Geez am I tired of hearing about the evils of single-parent families. It is, admittedly, better than the earlier gripes about female-headed families. But it never quite gets to the real point–irresponsible men. But let’s face it, we preach to the choir–in this case, single mothers–because they’re actually in the pews and available to be preached to, and many of them will actually sit there and listen to the finger-pointing and doom-crying and even feel guilty about not having a husband around. The people who never show up–the guys who walk away–are by definition not in the audience.
Guys walk away, social commentators keep saying, because they can no longer support their families single-handed. Which is in fact a damn shame. But they aren’t willing to hang around and do the things they COULD do to make the family’s life easier, because none of those things are “manly” enough–you know, like taking the kids to the doctor, going to parent-teacher conferences, doing the laundry, and all the other stuff Mama can’t do because she’s working two jobs, neither of which allows any paid time off.
Two generations back, women were supposed to defer to their husbands because the husbands were supporting the family. Now, apparently, women are supposed to defer to the men who might or might not become their husbands, because, poor things, they CAN’T support their families. Does this sound like a con game or what?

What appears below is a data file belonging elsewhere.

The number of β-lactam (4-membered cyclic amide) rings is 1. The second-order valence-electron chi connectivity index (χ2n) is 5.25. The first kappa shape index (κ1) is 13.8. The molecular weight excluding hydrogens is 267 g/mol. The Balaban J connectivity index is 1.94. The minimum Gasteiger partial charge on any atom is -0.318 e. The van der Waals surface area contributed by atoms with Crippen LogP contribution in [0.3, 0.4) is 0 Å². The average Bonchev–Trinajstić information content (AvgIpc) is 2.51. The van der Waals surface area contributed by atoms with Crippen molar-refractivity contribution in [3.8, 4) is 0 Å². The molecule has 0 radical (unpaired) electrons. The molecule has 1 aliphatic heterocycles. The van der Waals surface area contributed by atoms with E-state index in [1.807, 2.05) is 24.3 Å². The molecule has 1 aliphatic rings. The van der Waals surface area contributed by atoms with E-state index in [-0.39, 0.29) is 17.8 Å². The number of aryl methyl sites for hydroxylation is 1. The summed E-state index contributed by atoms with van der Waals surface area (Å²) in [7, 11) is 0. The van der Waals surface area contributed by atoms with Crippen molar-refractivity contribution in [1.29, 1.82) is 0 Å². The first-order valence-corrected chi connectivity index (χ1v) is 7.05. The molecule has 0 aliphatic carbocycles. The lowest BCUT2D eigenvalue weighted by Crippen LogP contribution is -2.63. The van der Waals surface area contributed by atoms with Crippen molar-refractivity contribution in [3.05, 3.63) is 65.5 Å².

Okay, time to light a candle and quit cursing the darkness. I want to memorialize here a man who did do his share and more of bearing the family’s burdens, even though he was in no position to be their financial support. His name was Tim, he was my best friend’s husband and my godson’s father, and he was killed in a car crash last summer. His son, my godson, had Down syndrome. My friend, Tim’s wife, worked professionally with people with disabilities. Tim, who had grown up in various institutions and never finished high school, worked in factory management for many years, back when there were still factories to be managed.
When the factory closed down, he stayed home and managed the household, freeing his wife to devote her energy to her profession. He took care of their son, and ran several paper routes, both for extra money and because it was work he and his son could do together, giving his son contact with the world and the pride of being useful. After Tim was killed, his wife was surrounded by people he had run into on his daily rounds, who all said, “Tim always had something hopeful to say. And it was absolutely clear how much he loved his son.” The economy failed this family. But Tim never did. Yes, guys, it is possible. Try it.
Tags: family, men, responsibility